Now 13, Lecter is adopted by his uncle, Count Robert Lecter, who relocated him to Essonne in the southern Île-de-France region. There, he formed a bond with his aunt, Lady Murasaki, who taught him aspects of Japanese culture. Paul Momund, the local butcher, insulted Lady Murasaki, resulting in Lecter assaulting him. Robert Lecter, following a confrontation with Momund, died from a heart attack. Finding Momund responsible for Robert’s sudden death, Hannibal committed his first murder by attacking Momund with a tantō, a traditional sword used by the samurai class in Japan that belonged to his aunt’s ancestor, Date Masamune. He beheaded Momund, sliced off his cheeks and cooked them with mushrooms, soon consuming them in his first act of cannibalism.

Momund’s murder put Hannibal on Inspector Pascal Popil’s radar, but with some help from Lady Murasaki, he managed to evade any blame. Popil would remain in close contact with both Hannibal and Lady Murasaki even after they moved to a flat in Paris. There, Hannibal would attend a boarding school, known to Parisians as a lycée. Naturally, he exceled, becoming the youngest person to attend medical school in France. After discovering a painting looted from his father’s gallery, Hannibal discovered that the group who held him hostage and murdered Mischa were still alive.

Lecter began his killing spree and managed to evade the authorities

Anthony Hopkins as Hannibal Lecter
Image via Orion Pictures

In 1951, Hannibal returned to Lithuania to track down Mischa’s murderers. He found Mischa’s remains after excavating the old lodge hideout and gave her a proper burial. Enrikas Dortlich, one of Vladis Grutas’ men, arrived to kill Lecter, but the latter murdered him and once again consumed his cheeks. After learning of Dortlich’s murder, the Nazis were on high alert. At the same time, Popil began closing in on Lecter after discovering the similarities in Momund and Dortlich’s murders. Grutas ordered one of his men to either bribe or kill Lecter, but instead, Hannibal drowned the lackey, known as Zigmas Milko, in formaldehyde. As Lecter’s murders continued, Popil and Lady Murasaki attempted to dissuade him from killing, but while confronting the latter, Lecter almost had sex with her.

All at once, Lecter attacked Vladis Grutas, whose saving grace were his bodyguards, then in retaliation, Grutas kidnapped Lady Murasaki and held her as a ransom to lure Lecter out. Lecter, equipped with the same tantō used to murder Momund, tracked Grutas to his boathouse, where a final confrontation ensued. Lecter disemboweled him by carving his sister’s initials into his body repeatedly. Although Popil arrested Lecter for the aforementioned murders, there wasn’t enough evidence to conclusively link to Lecter in order to charge him. When Lady Murasaki visited Lecter in a holding cell, she saw that he had become emotionless. After his release, Lecter murdered the final member of Grutas’ group, Bronys Grentz, then retreated back to Baltimore to finish his studies.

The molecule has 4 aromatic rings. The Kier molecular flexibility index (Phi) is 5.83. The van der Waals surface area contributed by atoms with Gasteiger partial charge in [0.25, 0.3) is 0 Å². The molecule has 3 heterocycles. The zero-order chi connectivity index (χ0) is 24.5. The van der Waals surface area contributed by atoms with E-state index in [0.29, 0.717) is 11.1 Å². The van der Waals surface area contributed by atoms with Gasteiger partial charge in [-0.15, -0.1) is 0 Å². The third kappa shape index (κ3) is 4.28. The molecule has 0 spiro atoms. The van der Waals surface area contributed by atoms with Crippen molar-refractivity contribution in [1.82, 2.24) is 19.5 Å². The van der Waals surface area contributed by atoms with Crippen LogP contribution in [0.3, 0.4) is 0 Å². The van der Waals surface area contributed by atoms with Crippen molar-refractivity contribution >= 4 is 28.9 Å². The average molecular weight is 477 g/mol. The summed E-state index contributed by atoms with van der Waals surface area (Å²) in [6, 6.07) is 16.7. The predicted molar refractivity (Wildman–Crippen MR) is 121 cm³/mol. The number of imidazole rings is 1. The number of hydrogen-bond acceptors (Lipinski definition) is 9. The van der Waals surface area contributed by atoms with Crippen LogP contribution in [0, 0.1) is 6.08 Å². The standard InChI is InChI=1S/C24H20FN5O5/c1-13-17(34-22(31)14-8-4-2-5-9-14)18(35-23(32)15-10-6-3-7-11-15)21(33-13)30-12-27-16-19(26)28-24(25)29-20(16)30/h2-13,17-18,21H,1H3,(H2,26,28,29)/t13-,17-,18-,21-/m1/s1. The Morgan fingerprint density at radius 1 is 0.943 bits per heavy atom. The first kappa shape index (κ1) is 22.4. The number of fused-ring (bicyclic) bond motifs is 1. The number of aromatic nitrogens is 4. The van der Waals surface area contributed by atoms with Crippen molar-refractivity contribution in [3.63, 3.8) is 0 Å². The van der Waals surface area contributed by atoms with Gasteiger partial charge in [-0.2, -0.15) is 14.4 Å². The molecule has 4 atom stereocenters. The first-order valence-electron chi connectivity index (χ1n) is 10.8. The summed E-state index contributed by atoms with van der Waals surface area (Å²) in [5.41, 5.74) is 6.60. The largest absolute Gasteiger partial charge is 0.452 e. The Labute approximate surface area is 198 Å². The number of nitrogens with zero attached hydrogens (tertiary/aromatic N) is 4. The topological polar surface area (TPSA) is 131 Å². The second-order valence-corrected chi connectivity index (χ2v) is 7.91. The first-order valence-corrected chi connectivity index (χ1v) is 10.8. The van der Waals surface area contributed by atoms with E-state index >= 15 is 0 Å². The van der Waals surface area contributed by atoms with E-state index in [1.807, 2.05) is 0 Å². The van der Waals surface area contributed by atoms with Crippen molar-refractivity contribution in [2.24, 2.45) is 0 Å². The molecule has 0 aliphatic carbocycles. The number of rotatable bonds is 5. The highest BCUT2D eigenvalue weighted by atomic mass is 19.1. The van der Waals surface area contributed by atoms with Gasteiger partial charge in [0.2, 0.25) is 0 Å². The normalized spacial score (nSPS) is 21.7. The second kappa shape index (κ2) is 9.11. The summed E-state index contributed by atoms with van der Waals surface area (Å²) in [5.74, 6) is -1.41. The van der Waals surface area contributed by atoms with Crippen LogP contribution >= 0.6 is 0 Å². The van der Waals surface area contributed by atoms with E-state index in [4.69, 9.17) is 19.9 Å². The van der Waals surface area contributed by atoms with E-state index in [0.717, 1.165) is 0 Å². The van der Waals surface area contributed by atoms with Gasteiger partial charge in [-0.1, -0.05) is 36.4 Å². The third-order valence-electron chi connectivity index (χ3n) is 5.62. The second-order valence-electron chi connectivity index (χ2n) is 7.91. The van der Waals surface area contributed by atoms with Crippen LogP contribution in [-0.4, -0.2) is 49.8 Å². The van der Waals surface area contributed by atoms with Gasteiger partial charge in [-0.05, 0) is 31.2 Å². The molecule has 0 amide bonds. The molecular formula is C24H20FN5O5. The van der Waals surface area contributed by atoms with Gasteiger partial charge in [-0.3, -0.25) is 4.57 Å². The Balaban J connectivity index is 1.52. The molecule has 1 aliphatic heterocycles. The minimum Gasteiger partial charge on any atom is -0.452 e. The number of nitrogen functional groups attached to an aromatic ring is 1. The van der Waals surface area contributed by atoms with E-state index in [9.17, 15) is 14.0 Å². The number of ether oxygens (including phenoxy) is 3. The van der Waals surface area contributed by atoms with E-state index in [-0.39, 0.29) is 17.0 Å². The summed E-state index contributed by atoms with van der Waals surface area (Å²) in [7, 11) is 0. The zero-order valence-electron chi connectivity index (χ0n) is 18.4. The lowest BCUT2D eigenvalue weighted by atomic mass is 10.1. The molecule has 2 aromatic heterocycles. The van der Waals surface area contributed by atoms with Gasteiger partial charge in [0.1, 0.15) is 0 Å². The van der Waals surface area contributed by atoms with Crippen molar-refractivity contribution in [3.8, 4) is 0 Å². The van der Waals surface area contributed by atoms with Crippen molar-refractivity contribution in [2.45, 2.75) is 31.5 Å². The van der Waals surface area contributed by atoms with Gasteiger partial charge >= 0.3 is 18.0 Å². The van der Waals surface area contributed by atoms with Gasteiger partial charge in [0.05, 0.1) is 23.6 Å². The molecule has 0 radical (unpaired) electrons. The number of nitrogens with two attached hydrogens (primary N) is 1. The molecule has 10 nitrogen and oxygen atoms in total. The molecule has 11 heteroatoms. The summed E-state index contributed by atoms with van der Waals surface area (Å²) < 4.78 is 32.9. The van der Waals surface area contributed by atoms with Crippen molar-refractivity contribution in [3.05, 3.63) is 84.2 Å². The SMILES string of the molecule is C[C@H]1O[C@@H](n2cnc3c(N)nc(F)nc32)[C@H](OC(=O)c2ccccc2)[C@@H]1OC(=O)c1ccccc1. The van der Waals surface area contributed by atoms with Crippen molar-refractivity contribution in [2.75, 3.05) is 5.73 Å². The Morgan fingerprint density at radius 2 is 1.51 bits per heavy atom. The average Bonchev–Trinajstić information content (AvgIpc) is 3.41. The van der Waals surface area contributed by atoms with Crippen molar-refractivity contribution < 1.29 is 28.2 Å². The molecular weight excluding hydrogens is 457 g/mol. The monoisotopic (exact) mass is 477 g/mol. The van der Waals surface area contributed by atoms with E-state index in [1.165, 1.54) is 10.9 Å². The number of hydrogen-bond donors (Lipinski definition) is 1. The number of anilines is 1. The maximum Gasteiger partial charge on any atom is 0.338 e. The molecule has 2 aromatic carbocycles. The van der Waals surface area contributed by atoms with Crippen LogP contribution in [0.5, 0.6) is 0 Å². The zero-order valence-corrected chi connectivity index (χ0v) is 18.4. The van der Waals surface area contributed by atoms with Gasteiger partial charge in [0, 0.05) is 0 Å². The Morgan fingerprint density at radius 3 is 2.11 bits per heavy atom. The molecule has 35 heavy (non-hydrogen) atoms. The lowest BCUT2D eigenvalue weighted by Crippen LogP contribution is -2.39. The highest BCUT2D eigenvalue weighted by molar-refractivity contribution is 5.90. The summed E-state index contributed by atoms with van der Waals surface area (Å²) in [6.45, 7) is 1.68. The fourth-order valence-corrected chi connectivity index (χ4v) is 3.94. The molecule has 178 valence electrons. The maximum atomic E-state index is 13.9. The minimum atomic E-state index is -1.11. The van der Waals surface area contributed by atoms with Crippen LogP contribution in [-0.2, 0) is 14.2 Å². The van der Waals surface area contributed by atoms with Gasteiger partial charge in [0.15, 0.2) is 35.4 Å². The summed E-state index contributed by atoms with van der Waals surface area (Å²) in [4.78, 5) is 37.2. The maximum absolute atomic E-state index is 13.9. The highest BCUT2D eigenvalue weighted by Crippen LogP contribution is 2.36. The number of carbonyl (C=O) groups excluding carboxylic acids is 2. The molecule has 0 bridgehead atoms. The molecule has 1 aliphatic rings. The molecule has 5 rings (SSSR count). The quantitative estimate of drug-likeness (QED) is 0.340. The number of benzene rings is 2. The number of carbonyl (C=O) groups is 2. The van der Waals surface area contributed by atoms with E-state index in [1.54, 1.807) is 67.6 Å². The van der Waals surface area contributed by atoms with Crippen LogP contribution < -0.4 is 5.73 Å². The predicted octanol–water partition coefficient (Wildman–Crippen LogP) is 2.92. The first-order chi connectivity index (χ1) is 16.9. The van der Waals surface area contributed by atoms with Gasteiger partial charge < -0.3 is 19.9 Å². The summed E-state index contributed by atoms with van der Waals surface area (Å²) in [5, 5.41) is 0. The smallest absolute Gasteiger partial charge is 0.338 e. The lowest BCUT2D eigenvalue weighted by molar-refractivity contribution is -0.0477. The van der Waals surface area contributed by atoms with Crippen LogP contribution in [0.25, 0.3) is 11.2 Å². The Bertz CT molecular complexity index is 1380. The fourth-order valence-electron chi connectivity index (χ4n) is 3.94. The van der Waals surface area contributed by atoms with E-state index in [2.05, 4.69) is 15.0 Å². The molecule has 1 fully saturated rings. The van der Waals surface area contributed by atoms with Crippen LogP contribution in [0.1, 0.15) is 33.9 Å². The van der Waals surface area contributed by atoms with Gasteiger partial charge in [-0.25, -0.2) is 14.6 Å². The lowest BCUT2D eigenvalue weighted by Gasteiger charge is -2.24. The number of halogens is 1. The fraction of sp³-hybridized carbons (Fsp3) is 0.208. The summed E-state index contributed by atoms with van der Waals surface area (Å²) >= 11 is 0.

Lecter earns the moniker “Hannibal the Cannibal” after an encounter with sole survivor Mason Verger

Anthony Hopkins as Hannibal Lecter in The Silence of the Lambs
Image via Orion Pictures

Lecter began an internship at Johns Hopkins Medical Center in Baltimore, Maryland. Eventually, he graduated with a degree in medicine and founded his own psychiatric practice in Baltimore. He would finance his extravagant lifestyle by convincing his patients to bequeath him large sums of money in their wills. Despite becoming the forefront psychiatrist in Baltimore, Lecter despised psychology, which he didn’t consider to be a scientific art. Jack Crawford, the head of the Behavioral Science Unit of the FBI in Virginia, speculated that Lecter allowed his more violent patients to wreak havoc on the public for his amusement. During this time, Lecter purchased a remote cottage where he hid a fake passport and some money, anticipating that he would need it someday after becoming a fugitive.

Lecter visited Florence during his travels, remarking how beautiful it was and instantly falling in love with the city. During the mid-1970s, Lecter’s killing spree continued; he was convicted of killing nine individuals and attempting to kill three others, but these were only the murders for which he was found guilty — there could have been countless others. Mason Verger, a convicted child molester, was ordered by the courts to attend psychiatric sessions with Dr. Hannibal Lecter. One evening, after inviting Lecter into his home, Verger was given a dangerous cocktail hallucinogenic drugs. Lecter suggested that Verger, while under the influence, cut off his own face with a glass shard and feed it to his dogs. Verger complied and also ate his own nose in the process. Lecter, using a rope that Verger kept for simulating auto-erotic asphyxiation, broke the latter’s neck and left him horribly disfigured, confined to a wheelchair and reliant on a life support machine for the rest of his life.

Benjamin Raspail was Lecter’s last known victim before his eventual capture. Raspail was a talentless flautist for the Baltimore Philharmonic Orchestra and Hannibal presumably killed him because his poor musicianship tainted the orchestra’s performances. Raspail’s mutilated body was found with his thymus and pancreas missing. Raspail was the former lover of Jame Gumb, the serial killer “known as Buffalo Bill.” Due to the heinous and cannibalistic nature of his crimes, media outlets and law enforcement alike dubbed him “Hannibal the Cannibal.”

Hannibal the Cannibal is captured by FBI agent Will Graham and found clinically insane

Anthony Hopkins as Hannibal Lecter being wheeled on an upright stretcher surrounded by prison guards
Image via Orion Pictures